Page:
Born on August 31, 1870, in Chiaravalle, Italy, Dr. Maria Montessori established herself at an early age as a thinker, scientist and trailblazer. At 14 she attended classes at a boys’ technical institute, where she honed her aptitude and interest in the sciences. In 1896, she graduated with high honors from the medical school at the University of Rome, becoming the first female physician in Italy. Her chosen specialty was pediatrics and psychiatry.
Dr. Montessori began her professional research of children by observing developmentally disabled children, and she was highly influenced by the French physicians Gaspard and Seguin. Through her observations she began to develop her own theories of children’s learning and development, forming her philosophy based on scientific observation, pedagogical experimentation and a deep respect for the child. She “declared two principles as the foundation of the Montessori pedagogy: the universal characteristics of the human child, and the child as a unique, unrepeatable, respectable and admirable individual that was to be unconditionally accepted as one of life’s most marvelous expressions” (Association Montessori Internationale).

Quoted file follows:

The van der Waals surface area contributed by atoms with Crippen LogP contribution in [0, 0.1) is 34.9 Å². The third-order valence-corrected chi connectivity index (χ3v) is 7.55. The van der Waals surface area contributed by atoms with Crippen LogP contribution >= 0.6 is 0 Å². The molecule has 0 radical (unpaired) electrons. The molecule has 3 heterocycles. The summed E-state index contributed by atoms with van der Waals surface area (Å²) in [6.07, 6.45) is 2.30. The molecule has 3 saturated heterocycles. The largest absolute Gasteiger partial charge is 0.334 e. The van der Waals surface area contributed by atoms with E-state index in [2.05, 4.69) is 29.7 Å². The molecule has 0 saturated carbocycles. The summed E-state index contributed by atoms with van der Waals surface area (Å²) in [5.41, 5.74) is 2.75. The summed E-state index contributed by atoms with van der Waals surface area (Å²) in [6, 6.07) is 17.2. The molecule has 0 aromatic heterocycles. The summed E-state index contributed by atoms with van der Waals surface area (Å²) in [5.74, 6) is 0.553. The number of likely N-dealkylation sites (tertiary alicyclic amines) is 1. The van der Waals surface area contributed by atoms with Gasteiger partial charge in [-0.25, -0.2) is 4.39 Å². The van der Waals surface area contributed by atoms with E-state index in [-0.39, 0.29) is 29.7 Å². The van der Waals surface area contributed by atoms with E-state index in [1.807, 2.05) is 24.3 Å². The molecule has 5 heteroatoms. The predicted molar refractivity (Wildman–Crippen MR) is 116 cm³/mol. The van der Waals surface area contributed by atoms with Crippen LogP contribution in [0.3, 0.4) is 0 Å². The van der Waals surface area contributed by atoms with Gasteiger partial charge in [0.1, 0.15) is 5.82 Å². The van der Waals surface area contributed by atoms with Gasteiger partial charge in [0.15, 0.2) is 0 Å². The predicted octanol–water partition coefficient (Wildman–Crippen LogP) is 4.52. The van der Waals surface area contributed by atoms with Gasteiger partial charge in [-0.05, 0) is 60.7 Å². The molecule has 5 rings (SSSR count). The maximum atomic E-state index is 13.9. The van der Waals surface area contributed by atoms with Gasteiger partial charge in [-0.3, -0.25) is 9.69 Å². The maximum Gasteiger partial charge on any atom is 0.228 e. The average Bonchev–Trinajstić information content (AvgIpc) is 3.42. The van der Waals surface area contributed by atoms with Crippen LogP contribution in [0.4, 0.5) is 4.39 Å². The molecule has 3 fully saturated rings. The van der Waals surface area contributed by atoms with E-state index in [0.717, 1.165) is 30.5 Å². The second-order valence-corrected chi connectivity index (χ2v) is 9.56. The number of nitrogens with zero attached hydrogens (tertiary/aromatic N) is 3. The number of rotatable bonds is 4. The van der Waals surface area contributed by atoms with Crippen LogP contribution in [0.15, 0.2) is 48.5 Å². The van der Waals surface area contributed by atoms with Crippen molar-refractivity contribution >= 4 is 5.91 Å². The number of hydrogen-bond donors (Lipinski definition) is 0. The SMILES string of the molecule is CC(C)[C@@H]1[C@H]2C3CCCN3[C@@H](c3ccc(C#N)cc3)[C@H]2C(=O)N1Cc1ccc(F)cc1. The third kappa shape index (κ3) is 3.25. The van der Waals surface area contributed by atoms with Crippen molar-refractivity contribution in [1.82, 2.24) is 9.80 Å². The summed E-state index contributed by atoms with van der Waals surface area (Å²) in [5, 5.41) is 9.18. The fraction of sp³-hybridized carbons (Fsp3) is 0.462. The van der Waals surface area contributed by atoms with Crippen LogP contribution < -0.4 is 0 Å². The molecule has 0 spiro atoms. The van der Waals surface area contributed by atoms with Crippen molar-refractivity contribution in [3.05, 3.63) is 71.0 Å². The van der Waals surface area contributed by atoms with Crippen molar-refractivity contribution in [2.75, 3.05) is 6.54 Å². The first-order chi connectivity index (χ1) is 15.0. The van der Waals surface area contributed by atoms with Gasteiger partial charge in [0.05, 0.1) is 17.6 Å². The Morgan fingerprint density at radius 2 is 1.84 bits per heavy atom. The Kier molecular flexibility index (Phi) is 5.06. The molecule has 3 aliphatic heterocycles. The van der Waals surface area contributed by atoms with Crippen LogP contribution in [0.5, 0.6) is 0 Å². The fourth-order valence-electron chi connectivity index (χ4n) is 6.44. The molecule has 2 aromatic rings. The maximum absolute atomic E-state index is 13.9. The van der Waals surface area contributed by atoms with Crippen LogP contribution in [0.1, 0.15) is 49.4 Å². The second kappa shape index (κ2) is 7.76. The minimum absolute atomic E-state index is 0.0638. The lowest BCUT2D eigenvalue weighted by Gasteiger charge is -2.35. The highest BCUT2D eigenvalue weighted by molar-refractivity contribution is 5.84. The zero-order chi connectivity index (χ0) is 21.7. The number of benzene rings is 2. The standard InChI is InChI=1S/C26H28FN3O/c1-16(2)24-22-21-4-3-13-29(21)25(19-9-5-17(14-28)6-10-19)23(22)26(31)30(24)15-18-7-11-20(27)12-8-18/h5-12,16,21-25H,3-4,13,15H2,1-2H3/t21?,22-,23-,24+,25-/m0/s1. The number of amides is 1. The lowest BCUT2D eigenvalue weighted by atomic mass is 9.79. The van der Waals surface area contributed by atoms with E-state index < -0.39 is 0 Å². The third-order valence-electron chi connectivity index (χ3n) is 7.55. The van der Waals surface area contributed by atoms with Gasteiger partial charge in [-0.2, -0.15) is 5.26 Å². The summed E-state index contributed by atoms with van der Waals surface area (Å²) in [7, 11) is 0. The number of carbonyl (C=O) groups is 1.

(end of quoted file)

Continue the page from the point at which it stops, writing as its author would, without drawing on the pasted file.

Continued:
Dr. Montessori’s first school, Casa de Bambini, opened in 1907 and served underprivileged children living in the tenements of Rome. The school was furnished with child-sized furniture and materials of her own design. As she worked with the children she observed their interactions with the environment and materials, modifying both where necessary. Soon the children were displaying self-discipline, preferring authentic materials to toys, and working with profound concentration and joy. Children demonstrated a natural affinity for order, took care of their environment and were intrinsically motivated to learn. Based upon her observations, she concluded that the children almost effortlessly absorbed knowledge from their surroundings and were tireless in their interactions with the materials. Word of Casa de Bambini spread, drawing international interest. Gradually Dr. Montessori’s work and pedagogy spread throughout Europe and made its way to America.
By 1925 more than 1,000 Montessori schools had opened in America. Gradually, however, interest in the Montessori approach diminished, and by 1940 only a few Montessori schools remained. During World War II Dr. Montessori and her son, Mario, were forced to flee from Italy to India; it was there that she developed the Education for Peace program. She was nominated three times for the Nobel Peace Prize and is noted for her efforts to foster a more peaceful and harmonious world.
Since the 1960s there has been a resurgence of interest in Montessori education. Today there are Montessori classrooms throughout the United States and the world, teaching generations of children to be independent, motivated, curious and joyful learners.